Requirement of art
“The greatest music will always require more than just casual listening if one is to understand its message and appreciate its complexities. The question of accessibility is then turned round upon the audience: is it prepared to listen intently and repeatedly. … High art always requires an effort if it is to be properly appreciated: yet the person appreciating soon understands the rewards to be had in return for that effort.
“[Richard] Wagner has become a symbol of what is inaccessible and unreachable about classical music. … Yes, some of his operas may be four hours or more long. Yes, they may be sung in a foreign language. Yes, they may have all sorts of themes and motifs that only book-study will illuminate. Yes, one usually has to pay a fortune to see a performance, assuming one can actually get a ticket.
“None of that, however, alters the fact that the music, if one bothers to listen to it, is compelling in its originality and beauty. It will draw the listener in, albeit in some cases over time; and it is precisely that lack of superficiality that gives it such enduring appeal to those who have made the effort to know it.”
— Simon Heffer, writing on “Don’t Be Afraid of Wagner. He’s not a Nazi” on April 10 at the Telegraph
Influence on art
“Critics have long discussed ‘influence,’ often in vague terms, and there is a never-ending stream of influence studies within academe — as in Harold Bloom’s idiosyncratic but suggestive sequence of books in the 1970s and 80s, beginning with ‘The Anxiety of Influence’ (1973). Bloom famously ‘theorized’ the concept of influence by putting the process within the framework of Freudian psychoanalysis and its anxiety principle. He saw poets in perpetual conflict with those who went before them. Weak poets, in his view, depended too heavily on those whom they imitated; strong poets necessarily pulled away from their influences as they struggled to create voices of their own, often engaging in a process of misreading, which Bloom mapped in elaborate ways. …
“In my view, that seems a mistaken notion, however intriguing for critics. Perhaps as we think about poetry this month — National Poetry Month — we may reconsider the idea of influence. I would argue that poets have always thought of themselves as participating in a larger conversation, and that anxiety is not necessarily involved.”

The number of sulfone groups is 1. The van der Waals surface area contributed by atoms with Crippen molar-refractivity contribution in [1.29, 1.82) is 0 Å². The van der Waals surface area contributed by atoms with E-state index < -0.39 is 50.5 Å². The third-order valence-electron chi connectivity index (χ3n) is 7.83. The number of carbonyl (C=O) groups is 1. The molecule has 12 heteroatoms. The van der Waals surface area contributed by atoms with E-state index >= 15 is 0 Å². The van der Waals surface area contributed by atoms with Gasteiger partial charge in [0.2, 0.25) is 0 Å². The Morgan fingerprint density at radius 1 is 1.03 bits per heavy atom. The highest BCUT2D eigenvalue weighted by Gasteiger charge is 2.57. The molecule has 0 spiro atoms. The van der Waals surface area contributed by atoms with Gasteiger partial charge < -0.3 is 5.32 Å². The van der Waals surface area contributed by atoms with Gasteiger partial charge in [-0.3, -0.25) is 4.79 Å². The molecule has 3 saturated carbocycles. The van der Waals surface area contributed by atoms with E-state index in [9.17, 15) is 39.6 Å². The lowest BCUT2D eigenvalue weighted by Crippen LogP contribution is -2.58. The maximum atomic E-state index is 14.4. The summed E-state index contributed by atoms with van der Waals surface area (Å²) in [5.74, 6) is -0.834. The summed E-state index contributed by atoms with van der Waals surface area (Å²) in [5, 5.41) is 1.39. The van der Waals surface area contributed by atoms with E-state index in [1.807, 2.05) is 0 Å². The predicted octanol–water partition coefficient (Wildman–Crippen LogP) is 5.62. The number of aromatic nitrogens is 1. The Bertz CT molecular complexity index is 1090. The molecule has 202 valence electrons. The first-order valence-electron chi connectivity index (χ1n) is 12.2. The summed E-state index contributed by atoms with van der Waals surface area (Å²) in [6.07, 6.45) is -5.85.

— Jay Parini, writing on “Dead Poets’ Society,” on April 11 at the Chronicle of Higher Education Review
But is it art
“The three games [video game designer Kellee Santiago] chooses as examples do not raise my hopes for a video game that will deserve my attention long enough to play it. They are, I regret to say, pathetic. I repeat: ‘No one in or out of the field has ever been able to cite a game worthy of comparison with the great poets, filmmakers, novelists and poets.’
“Why are gamers so intensely concerned, anyway, that games be defined as art? Bobby Fischer, Michael Jordan and Dick Butkus never said they thought their games were an art form. Nor did Shi Hua Chen, winner of the $500,000 World Series of Mah Jong in 2009. Why aren’t gamers content to play their games and simply enjoy themselves? They have my blessing, not that they care.
“Do they require validation? In defending their gaming against parents, spouses, children, partners, co-workers or other critics, do they want to be able to look up from the screen and explain, ‘I’m studying a great form of art?’ Then let them say it, if it makes them happy.”
— Roger Ebert, writing on “Video games can never be art” on April 16 at his Chicago Sun-Times Journal